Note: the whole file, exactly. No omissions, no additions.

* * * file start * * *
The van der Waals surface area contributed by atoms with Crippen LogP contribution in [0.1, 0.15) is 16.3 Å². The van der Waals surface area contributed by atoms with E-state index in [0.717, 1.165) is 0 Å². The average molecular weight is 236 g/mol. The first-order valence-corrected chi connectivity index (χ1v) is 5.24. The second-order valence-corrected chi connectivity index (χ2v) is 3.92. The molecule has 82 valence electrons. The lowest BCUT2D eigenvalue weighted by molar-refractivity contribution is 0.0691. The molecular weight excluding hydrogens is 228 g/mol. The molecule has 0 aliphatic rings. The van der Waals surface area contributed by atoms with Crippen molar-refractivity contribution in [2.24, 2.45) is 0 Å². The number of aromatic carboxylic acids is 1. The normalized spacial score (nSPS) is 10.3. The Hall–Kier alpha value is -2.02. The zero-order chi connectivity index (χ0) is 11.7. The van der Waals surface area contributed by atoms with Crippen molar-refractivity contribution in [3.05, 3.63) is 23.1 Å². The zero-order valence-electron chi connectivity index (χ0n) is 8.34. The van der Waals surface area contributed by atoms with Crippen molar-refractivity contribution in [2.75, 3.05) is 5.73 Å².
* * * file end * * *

The van der Waals surface area contributed by atoms with Crippen LogP contribution in [0.1, 0.15) is 16.3 Å². The van der Waals surface area contributed by atoms with E-state index in [0.717, 1.165) is 0 Å². The average molecular weight is 236 g/mol. The first-order valence-corrected chi connectivity index (χ1v) is 5.24. The second-order valence-corrected chi connectivity index (χ2v) is 3.92. The molecule has 82 valence electrons. The lowest BCUT2D eigenvalue weighted by molar-refractivity contribution is 0.0691. The molecular weight excluding hydrogens is 228 g/mol. The molecule has 0 aliphatic rings. The van der Waals surface area contributed by atoms with Crippen molar-refractivity contribution in [2.24, 2.45) is 0 Å². The number of aromatic carboxylic acids is 1. The normalized spacial score (nSPS) is 10.3. The Hall–Kier alpha value is -2.02. The zero-order chi connectivity index (χ0) is 11.7. The van der Waals surface area contributed by atoms with Crippen molar-refractivity contribution in [3.05, 3.63) is 23.1 Å². The zero-order valence-electron chi connectivity index (χ0n) is 8.34. The van der Waals surface area contributed by atoms with Crippen molar-refractivity contribution in [2.75, 3.05) is 5.73 Å².